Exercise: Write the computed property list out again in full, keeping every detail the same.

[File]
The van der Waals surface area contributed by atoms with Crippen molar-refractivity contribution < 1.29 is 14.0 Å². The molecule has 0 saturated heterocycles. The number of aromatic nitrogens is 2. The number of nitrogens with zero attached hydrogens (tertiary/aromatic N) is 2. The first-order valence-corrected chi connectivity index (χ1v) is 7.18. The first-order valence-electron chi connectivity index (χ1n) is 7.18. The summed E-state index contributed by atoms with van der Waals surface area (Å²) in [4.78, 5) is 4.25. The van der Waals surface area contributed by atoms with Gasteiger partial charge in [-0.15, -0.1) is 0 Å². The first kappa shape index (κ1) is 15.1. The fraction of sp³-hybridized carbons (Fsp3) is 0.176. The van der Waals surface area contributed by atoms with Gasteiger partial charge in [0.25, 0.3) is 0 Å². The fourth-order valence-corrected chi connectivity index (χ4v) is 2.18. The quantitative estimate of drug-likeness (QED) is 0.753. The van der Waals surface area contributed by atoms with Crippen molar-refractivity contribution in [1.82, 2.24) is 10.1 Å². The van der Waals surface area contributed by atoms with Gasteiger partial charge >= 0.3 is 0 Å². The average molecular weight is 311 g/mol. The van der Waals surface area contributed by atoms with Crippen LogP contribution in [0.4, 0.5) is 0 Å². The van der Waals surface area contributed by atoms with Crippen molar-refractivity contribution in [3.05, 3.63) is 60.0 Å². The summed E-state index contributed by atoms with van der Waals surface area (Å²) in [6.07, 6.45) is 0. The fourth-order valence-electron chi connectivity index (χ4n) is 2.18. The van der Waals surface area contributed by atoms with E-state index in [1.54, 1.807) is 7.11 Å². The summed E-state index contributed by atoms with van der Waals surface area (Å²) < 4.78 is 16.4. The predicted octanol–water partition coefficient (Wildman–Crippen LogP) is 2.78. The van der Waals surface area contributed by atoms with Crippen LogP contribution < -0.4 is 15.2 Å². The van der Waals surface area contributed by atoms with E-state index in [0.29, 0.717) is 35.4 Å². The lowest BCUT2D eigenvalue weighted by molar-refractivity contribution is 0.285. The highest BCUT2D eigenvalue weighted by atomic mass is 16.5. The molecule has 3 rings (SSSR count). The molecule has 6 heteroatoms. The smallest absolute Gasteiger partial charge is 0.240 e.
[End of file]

The van der Waals surface area contributed by atoms with Crippen molar-refractivity contribution < 1.29 is 14.0 Å². The molecule has 0 saturated heterocycles. The number of aromatic nitrogens is 2. The number of nitrogens with zero attached hydrogens (tertiary/aromatic N) is 2. The first-order valence-corrected chi connectivity index (χ1v) is 7.18. The first-order valence-electron chi connectivity index (χ1n) is 7.18. The summed E-state index contributed by atoms with van der Waals surface area (Å²) in [4.78, 5) is 4.25. The van der Waals surface area contributed by atoms with Gasteiger partial charge in [-0.15, -0.1) is 0 Å². The first kappa shape index (κ1) is 15.1. The fraction of sp³-hybridized carbons (Fsp3) is 0.176. The van der Waals surface area contributed by atoms with Gasteiger partial charge in [0.25, 0.3) is 0 Å². The fourth-order valence-corrected chi connectivity index (χ4v) is 2.18. The quantitative estimate of drug-likeness (QED) is 0.753. The van der Waals surface area contributed by atoms with Crippen molar-refractivity contribution in [1.82, 2.24) is 10.1 Å². The van der Waals surface area contributed by atoms with Gasteiger partial charge >= 0.3 is 0 Å². The average molecular weight is 311 g/mol. The van der Waals surface area contributed by atoms with Crippen LogP contribution in [0.4, 0.5) is 0 Å². The van der Waals surface area contributed by atoms with Crippen molar-refractivity contribution in [3.05, 3.63) is 60.0 Å². The summed E-state index contributed by atoms with van der Waals surface area (Å²) in [6.07, 6.45) is 0. The fourth-order valence-electron chi connectivity index (χ4n) is 2.18. The van der Waals surface area contributed by atoms with E-state index in [1.54, 1.807) is 7.11 Å². The summed E-state index contributed by atoms with van der Waals surface area (Å²) < 4.78 is 16.4. The predicted octanol–water partition coefficient (Wildman–Crippen LogP) is 2.78. The van der Waals surface area contributed by atoms with Crippen LogP contribution < -0.4 is 15.2 Å². The van der Waals surface area contributed by atoms with E-state index in [0.29, 0.717) is 35.4 Å². The lowest BCUT2D eigenvalue weighted by molar-refractivity contribution is 0.285. The highest BCUT2D eigenvalue weighted by atomic mass is 16.5. The molecule has 3 rings (SSSR count). The molecule has 6 heteroatoms. The smallest absolute Gasteiger partial charge is 0.240 e.